Sunday, January 11, 2009

There But for the Grace of Luck

All she could say after her near-death accident was: How lucky I am. How lucky I was.

Here’s the scene: My friend is driving along a well traveled innocent main road in Vermont on her way to pick someone up at the Burlington airport. She is feeling happy. She loves this friend and looks forward to a brief visit. It’s early January. It’s winter in VT. Things freeze up fast in winter storms’ aftermath. Night driving can be dangerous. But it’s 10 a.m. Today is bright, sunny. The patch of black ice is smooth, looks just like the open road, captures the well treaded tires of my friend’s Volvo and takes her where she neither plans nor wants to go—skidding wildly, out of control, 40 mph, off the road, crashing through a fence in front of a house, hurtling forward, helpless, saying “No. No. No” over and over. The ending: a head-on life-saving collision with a big old tree, possibly apple, in which the Volvo ends up the loser. My friend escapes; air bags deploy. Trembling, she puts her hand on her chest that has taken such a wallop. My friend’s body has bruises but is intact. The car door opens without balking and she slowly lowers one leg and then the other to the ground. It is solid, frozen—no ice.


The second ending: Whispering about luck, my friend looks around. Where is she? She steps aside. There— mere feet beyond the old apple—a ravine gapes at her.
“How lucky I am. Oh, how lucky I am. God, how lucky I am.”

I feel lucky too that my friend is alive. And I ponder. Was this luck or grace in the Christian sense of divine gift? Is there a difference and if so what is it? As a priest I feel compelled if not obliged to reflect on the spiritual meanings of things. I think it is spiritually care-less not to reflect on quick, easy use of mystical language.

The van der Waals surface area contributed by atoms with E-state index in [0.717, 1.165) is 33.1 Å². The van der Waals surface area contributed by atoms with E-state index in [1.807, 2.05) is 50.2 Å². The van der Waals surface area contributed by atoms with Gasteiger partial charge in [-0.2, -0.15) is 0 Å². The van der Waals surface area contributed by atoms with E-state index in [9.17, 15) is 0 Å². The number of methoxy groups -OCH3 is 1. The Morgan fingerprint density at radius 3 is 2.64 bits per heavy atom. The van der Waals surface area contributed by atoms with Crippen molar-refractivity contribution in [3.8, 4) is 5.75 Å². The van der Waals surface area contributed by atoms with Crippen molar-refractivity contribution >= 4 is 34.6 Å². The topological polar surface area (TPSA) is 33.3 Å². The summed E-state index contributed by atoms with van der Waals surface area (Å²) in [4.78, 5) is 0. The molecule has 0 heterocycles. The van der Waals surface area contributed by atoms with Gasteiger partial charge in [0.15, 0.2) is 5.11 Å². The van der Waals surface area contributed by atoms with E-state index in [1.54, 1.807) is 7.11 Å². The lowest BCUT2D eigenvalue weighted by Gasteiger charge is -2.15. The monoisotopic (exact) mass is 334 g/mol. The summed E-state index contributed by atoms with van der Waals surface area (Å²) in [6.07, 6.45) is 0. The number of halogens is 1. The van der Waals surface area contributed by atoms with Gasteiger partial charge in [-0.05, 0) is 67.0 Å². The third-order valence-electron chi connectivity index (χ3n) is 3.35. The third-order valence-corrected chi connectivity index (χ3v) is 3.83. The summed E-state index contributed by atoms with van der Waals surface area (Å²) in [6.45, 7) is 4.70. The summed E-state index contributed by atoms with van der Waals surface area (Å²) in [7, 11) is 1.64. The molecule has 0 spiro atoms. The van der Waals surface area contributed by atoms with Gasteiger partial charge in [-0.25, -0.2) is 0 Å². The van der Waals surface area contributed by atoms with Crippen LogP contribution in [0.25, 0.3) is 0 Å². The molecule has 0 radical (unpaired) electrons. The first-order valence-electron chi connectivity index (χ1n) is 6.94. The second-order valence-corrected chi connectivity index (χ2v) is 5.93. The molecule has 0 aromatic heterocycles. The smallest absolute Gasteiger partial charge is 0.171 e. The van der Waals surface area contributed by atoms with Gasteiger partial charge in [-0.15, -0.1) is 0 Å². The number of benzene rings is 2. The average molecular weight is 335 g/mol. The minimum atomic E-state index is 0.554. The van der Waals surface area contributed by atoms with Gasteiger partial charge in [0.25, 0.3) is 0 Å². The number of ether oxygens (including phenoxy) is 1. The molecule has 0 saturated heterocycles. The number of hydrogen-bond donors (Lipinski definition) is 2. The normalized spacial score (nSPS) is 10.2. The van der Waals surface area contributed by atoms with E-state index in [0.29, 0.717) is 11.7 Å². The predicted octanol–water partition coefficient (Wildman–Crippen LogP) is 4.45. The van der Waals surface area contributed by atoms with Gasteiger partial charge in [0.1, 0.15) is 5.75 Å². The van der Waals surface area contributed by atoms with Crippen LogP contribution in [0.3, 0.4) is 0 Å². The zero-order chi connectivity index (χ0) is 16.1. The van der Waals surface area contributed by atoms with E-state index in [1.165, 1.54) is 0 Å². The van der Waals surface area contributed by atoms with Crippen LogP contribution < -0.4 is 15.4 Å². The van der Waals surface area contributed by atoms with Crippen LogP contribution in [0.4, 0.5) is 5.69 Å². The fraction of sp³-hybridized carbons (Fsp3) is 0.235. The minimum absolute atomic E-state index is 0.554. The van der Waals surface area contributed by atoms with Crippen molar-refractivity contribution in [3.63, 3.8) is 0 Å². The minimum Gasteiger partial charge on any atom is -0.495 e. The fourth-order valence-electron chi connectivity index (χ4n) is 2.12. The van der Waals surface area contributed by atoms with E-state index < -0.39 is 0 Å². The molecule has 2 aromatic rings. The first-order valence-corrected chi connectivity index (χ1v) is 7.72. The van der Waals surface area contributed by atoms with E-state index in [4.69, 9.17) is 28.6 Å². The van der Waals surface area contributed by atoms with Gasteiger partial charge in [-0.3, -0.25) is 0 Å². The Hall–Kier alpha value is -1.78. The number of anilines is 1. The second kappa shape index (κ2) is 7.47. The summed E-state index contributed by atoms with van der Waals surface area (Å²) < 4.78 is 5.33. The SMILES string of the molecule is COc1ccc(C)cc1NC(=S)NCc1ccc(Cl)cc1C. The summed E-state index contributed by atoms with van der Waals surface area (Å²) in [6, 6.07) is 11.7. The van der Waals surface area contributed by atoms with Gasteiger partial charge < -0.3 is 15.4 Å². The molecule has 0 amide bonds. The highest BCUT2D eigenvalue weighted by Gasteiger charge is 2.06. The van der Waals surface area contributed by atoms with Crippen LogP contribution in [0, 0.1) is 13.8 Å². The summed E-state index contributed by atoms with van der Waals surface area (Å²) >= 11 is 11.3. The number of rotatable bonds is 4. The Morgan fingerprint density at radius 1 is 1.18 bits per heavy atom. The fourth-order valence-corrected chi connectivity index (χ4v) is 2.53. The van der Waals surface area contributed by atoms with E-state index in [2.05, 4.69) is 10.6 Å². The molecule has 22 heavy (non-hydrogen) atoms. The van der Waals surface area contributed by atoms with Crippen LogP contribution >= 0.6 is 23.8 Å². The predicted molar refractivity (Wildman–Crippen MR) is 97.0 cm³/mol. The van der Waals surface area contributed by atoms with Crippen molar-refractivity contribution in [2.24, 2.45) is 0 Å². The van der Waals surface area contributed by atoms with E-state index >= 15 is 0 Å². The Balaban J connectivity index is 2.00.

My friend is a faithful and reliable Christian, but she didn’t use that worn out theological cliché, “There but for the grace of Godde go I.”

That phrase pops up quickly for many religious folks, almost like an air bag deployed to protect, to deflect the awful impact of tragedy and the awful question, WHY. I understand the impulse, but the phrase implies a deity who arbitrarily sprinkles grace around like confetti, to say nothing of what it implies about the one who may end up dead in some ravine or other.

One final query: Can there be bad grace? Nope. Bad things aren't generated by Divine goodness. Simply so. So if you hear Godde's inner voice whispering to you that you're a loser or a schmuck, it's not from Godde. Delete it. What about bad luck? Yes, but for luck to be bad you have to label it "bad." "I'm lucky" is a positive statement.

So I’m glad my friend praised her luck. I’m content to leave the difference between luck and grace a mystery. Amazing luck is as godly to me as amazing grace.

My friend is alive—for no reason.

4 comments:

Jeanne said...

Lyn

A very fine story. I wonder how many times in the course of life these things happen? We usually don't keep track.

Jeanne

Ardis said...

When we label luck as ‘bad’ or 'good’ we are making a judgment from a limited position. It’s ‘bad’ to hit a tree but ‘good’ not to go over a cliff are from a perspective of cherishing life on this planet. How might 'good and bad' change if we were to be totally delivered from fear of death?

Lyn G. Brakeman said...

Good and bad I suppose are as intermingled as luck and grace. Hard to distinguish the one from the other in their mysterious co-existence in one event as you say. Hence, I have to say that death and life co-mingle in like fashion. What if we were totally delivered from the fear of life? No answers but fun to toss things around. Thank you Ardis.

wenvirly said...

Even if such rescues are not God's 'grace', they are still an opportunity to thank God, the giver of life, for life itself. So often we take life for granted. When it is nearly snatched away, we remember what a precious gift it is, and for a while try to live every day as though it were our last, and thank God for that privilege. If we never slipped back into the take-it-for-granted mode, we'd always be ready for the day we end up in the ravine. But I don't think there's anything that can prepare us for the day the ravine swallows up a person we love. On that day it's pretty hard to give thanks.